New Paper on Parallel Computing and Network Audio

The Journal of the Audio Engineering Society (JAES) just released a special issue on network audio. It features collaborative research work on low-latency audio processing by UC Berkeley’s Parallel Computing Laboratory entitled “A Multicore Operating System with QoS Guarantees for Network Audio Applications” :

While network-based mechanisms are important to enable deterministic transport of audio data from transmitter to receiver, there is an equally important role played by the operating systems that reside in audio devices of all sizes. The applications that receive and transmit audio are dependent on these operating systems to allocate processor and input/output resources. Authors Colmenares, Peters, Eads, Saxton, Jacquez, Kubiatowitz, and Wessel have presented Tessellation, an experimental operating system tailored to multicore processors, and have demonstrated how it enables network applications to meet their stringent time requirements.

The article can be found here. It will also appear in an upcoming textbook on parallel computing.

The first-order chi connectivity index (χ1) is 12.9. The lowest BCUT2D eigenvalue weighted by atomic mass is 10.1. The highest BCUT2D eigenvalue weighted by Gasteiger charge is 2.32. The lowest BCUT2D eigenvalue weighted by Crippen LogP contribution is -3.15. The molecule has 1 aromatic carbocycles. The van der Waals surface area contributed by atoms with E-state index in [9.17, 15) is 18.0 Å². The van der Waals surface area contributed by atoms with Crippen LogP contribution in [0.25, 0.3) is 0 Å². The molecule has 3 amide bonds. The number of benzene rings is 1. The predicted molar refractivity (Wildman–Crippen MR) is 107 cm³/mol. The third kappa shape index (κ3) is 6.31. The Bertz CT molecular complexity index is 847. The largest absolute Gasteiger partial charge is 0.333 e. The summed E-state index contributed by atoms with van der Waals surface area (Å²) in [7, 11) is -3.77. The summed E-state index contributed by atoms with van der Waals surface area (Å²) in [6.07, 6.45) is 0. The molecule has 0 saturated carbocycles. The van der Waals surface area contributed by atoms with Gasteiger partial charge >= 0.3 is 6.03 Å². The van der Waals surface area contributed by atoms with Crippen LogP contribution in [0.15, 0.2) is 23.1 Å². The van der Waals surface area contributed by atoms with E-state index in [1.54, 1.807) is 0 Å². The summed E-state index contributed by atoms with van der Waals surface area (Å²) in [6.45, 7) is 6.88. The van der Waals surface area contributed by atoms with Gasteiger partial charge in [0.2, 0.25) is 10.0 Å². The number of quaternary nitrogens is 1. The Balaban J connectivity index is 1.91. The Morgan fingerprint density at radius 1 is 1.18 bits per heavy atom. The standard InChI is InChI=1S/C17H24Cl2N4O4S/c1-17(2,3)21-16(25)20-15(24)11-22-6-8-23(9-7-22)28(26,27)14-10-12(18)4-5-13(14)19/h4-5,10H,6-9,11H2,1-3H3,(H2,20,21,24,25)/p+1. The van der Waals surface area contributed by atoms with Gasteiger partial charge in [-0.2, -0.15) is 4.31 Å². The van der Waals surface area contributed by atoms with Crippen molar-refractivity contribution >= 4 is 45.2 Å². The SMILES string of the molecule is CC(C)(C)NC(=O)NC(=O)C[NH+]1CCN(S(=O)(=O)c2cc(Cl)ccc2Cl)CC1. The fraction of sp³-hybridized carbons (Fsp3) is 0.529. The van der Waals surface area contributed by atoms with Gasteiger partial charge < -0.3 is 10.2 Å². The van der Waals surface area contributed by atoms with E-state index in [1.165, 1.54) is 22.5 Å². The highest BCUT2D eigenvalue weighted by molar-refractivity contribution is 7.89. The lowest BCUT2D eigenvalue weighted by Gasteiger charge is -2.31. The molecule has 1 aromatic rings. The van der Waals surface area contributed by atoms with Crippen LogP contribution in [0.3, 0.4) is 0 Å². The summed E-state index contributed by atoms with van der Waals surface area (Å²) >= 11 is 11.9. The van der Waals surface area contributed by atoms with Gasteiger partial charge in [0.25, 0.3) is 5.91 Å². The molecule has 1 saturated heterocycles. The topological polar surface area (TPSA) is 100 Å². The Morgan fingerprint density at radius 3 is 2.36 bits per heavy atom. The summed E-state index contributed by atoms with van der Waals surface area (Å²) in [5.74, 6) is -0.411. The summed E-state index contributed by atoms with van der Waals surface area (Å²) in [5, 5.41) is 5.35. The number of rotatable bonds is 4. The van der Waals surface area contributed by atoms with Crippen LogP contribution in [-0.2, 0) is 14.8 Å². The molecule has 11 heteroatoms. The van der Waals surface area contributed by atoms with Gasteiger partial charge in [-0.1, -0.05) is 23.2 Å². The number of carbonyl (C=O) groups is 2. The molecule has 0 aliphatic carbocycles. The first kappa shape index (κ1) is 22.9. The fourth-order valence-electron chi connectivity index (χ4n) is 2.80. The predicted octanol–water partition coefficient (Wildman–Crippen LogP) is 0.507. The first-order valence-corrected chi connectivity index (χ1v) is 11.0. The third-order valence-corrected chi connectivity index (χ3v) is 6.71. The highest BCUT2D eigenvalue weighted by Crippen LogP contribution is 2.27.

New Year, New City, New Position

At the beginning of 2013, two important things have changed for me. I left Berkeley and academia and moved to San Diego, California to join Qualcomm R&D.

Here, I will continue doing applied research in acoustics, signal processing, and spatial audio technologies. Besides this, I am hoping to improve my surfing skills and to learn Spanish.

Coordinate systems and the brain

Last week I attended a lecture by neuroscientist Vittorio Gallese entitled “What is so special with embodied simulation”. Among other things, I was really surprised to learn that the brain encodes positions of objects in space using egocentric as well as allocentric coordinate systems. Is that the neurological argument why SpatDIF supports more than just one coordinate system?

The ML semester

Bayes' theorem

Bayes’ theorem (from wikipedia)

The new school year has started here at UCB a few weeks ago. After some mellow summer weeks, the campus is now crowded with students again.

Motivated by recent publications which apply machine learning tools to room acoustics research (such as Shabtai et al. on room volume classification based on room impulse responses), I decided to extend my machine learning knowledge and attend the courses Introduction to Machine Learning with Stuart Russell and Statistical Learning Theory with Michael Jordan and Martin Wainwright. I’m going to use this new knowledge in a spatial sound classification project at the end of this year.